Unsurprisingly the real star of The Old Guard is Andromache herself. Theron imbues the character with a jadedness that is only really hinted at in the backstory and flashbacks that are used sparingly throughout the film. Instead, we sense and understand how weary she's become over the millennia and how she's come, at this stage and in the world we live in today, to question whether their actions have actually made any difference to the world. When she recruits Nile into the team, it's less to have another person capable of supporting their covert actions and more driven by the loneliness and isolation living forever will inevitably bring. And in the action sequences, Theron showcases while she is amongst the very best action heroes in modern cinema. Credit should also go to Prince-Bythewood for clearly understanding the riches Theron brings.
The real appeal here, beyond the rich concept and history of the characters, is the action. Each of the fight scenes feels unique and although there is nothing revolutionary about the action choreography it is grounded in character to such an extent that you never doubt for a second that the Old Guard hasn't been a team for hundreds of years. A couple of sequences, in particular, are excellently and breathlessly choreographed to showcase the unity and closeness of this unit. It's an exemplary way of using action to develop character and relationships.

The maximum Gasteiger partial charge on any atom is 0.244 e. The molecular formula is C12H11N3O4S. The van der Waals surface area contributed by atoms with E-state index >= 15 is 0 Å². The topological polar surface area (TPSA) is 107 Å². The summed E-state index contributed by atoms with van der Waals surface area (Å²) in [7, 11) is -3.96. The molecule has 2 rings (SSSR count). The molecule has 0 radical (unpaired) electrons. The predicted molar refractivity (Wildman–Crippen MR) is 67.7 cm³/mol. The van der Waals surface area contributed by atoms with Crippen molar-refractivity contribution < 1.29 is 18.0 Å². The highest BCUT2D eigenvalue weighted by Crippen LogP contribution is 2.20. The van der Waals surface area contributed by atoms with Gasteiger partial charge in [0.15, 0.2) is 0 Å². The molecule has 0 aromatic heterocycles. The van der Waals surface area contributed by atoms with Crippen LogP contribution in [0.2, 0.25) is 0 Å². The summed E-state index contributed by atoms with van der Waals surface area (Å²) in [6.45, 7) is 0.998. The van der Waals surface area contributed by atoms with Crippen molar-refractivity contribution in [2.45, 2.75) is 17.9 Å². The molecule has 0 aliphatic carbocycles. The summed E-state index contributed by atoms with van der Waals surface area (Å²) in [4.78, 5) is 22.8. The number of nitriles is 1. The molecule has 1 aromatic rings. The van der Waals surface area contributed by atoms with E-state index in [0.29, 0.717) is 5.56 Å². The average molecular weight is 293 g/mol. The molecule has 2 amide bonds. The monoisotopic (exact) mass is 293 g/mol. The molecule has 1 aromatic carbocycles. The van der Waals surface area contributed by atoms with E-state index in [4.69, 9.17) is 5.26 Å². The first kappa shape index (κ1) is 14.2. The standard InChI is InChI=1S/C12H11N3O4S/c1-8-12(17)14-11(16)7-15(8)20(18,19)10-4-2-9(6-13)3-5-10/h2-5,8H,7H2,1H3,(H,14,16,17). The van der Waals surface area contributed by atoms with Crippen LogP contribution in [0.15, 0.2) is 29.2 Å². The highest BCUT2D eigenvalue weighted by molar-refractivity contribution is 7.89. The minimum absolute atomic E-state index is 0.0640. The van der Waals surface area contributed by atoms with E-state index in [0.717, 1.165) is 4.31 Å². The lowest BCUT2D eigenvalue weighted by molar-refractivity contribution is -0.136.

If there are issues with the film, they are twofold. Firstly, there isn't nearly enough backstory for The Old Guard and their lives over the centuries. One suspects this has been held back for the inevitable sequels (a final scene heavily hints at greater world-building to come in a sequel). But the concept is so enticingly good that the film left me craving more. I wanted to see more of Andromache and her team through the centuries. I wanted to see more of Joe and Nicky when they first met, and how their relationship strengthened and solidified. Secondly, the plot of Merrick and he desire to capture the Old Guard to exploit their DNA and perhaps more questioningly, the gullibility and ignorance of Copley in believing that what he was doing was for the good of mankind felt significantly underwritten and Merrick in particular felt like a very weak villain.
The Old Guard is an entertaining, sometimes excellent action thriller with a superb lead performance from Charlize Theron in a roll made for her unique set of talents. Thanks to a strong supporting cast, refreshing, unexpected characters, brilliant action sequences and a great concept The Old Guard escapes its plot contrivances and weak villains to be a thoroughly entertaining and worthy entry into the action genre. It deserves to find a big audience and possibly become a welcome franchise.